Why it still doesn't pay to use mobiles at the tills
Published 31/08/2014 | 02:30
How many of us are willing to replace our physical wallets with our phones? This is a question that has sucked billions of euro out of the technology and financial industries. And most of it has been down a black hole.
The basic concept is tantalising. We all have smartphones now. We buy things using our smartphones (Argos says 20pc of its online sales are now from mobile devices). And there are dozens of technology platforms set up for us to use our phones as wallets.
So why aren't we buying our morning coffees with our phones?
Why aren't we paying our bus or train fares using our handsets? Why do we need scrunched up banknotes to buy a round of drinks on a Friday night?
On one level, it's baffling. We have Google Wallet. We have iTunes. We have Paypal and Stripe and Square and Near Field Communications. We have O2 Money and instant McDonalds payments and Starbucks and Realex Fire. We have quad-core smartphones with pulse readers, fingerprint scanners and voice recognition technology.
And yet mobile payments are almost non-existent. We still prefer bits of paper or cards protected solely by flimsy four-digit passwords. (Or, in the US, cards that aran't even protected by flimsy four-digit passwords.)
So what exactly is the problem? Is there some fatal flaw with the technology that no one has told us about? Is the financial industry holding us all back with dithering over-standards? Or is it simply that no one wants to pay for things using their handset?
Banks, which might have been expected to partake in the development of such technology, have not been a net addition to the mobile payments mission. The sector's would-be mobile digital standard - banking apps - are clumsy and very slow to use.
And yet there is still no shortage of grandiose statements of intent from senior 'real world' executives.
"In five years' time, everyone on Ryanair will be paying on their mobile," Ryanair chief executive Michael O'Leary told this newspaper earlier this year. "You'll pay for your drinks and snacks with your mobile. You'll upgrade to priority boarding on your mobile."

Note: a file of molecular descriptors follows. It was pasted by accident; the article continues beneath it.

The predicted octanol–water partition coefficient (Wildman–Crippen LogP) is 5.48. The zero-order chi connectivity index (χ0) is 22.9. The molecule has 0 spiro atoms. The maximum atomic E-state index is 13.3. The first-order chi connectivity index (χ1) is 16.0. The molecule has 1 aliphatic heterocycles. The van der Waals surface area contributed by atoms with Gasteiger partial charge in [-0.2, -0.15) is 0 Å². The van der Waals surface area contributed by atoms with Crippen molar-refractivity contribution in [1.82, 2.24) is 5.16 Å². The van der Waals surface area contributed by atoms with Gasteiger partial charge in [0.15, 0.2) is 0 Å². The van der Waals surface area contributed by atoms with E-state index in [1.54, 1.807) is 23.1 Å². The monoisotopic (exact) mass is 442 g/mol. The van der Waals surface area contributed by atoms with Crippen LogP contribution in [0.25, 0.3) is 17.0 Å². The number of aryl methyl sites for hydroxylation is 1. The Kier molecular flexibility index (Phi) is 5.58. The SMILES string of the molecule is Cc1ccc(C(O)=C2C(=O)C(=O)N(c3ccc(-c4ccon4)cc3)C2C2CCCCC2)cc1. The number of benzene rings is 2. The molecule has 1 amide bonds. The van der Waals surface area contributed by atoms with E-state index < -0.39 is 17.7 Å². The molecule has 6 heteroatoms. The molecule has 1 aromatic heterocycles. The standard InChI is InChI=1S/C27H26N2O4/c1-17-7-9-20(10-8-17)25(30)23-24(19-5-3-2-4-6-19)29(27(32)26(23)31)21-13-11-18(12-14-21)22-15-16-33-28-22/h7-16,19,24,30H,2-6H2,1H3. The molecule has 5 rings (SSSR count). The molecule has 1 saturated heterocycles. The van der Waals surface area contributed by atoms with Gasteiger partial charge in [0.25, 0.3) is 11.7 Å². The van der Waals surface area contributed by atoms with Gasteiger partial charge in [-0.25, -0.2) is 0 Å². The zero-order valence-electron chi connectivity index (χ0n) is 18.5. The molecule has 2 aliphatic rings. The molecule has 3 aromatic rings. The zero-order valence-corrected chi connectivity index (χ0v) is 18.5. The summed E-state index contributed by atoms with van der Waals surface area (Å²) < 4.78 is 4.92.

Is O'Leary right? If Ryanair is planning on accepting Apple iTunes payments at some point, it may come about.
According to reliable industry sources, the world's biggest company is to attack mobile payments in the same way it went after music more than a decade ago. It will reportedly announce a new micropayments system that uses the iPhone as a central tool. And it will do so without any radical new technology. It will simply use its own ecosystem - iTunes, iPhones, biometric access - and add a little current technology (a Near Field Communications chip) to re-invent the wheel.
If anyone can crack this nut, it is probably Apple. There is no other entity out there that people trust more with regard to a payment ecosystem.
So could this be the trigger the mobile payments industry needs? Once Apple proves that it can be done, will Google jump back in with a new emphasis on its own offering?
What about Samsung? And could all of this leave existing payment companies and banks behind? Is Apple's next sideways move as a nascent financial services firm?
If Apple, as reported, is about to add mobile payments to its panoply of services, it might prove to be a very attractive bet for retailers and other customer-facing entities. Their problem has often been the lack of a simple, quick payments mechanism to accept small charges.
It is possible, though, that Apple may not go entirely on its own. Some say that it will partner with either a credit card company or one of the internet's new payments firms.
(On an unrelated matter, Irish online payments firm Stripe is reportedly at an advanced stage of providing Twitter with an in-stream 'buy now' function that will open up the social network to new revenue streams.)
"There has been a lot of false dawns around the issue of mobile payments," Peter Keenan, a Dublin-educated retail and banking industry veteran, recently told me.
"This has been down to the failure of several things, but also because the market wasn't mature enough. Now it's different. 70pc of UK consumers have a smartphone - it's come from nowhere. We're now at a point in time where the ability to execute mobile payments is now mainstream. And I think that's what lots of customers and retailers now want to do."
Keenan heads up a UK-based €35m start-up called Zapp, which is hoping to provide a mobile payments process via banking apps.
Keenan already had an uphill task. Depending on what Apple announces next week, that hill may get even steeper.
Sunday Indo Business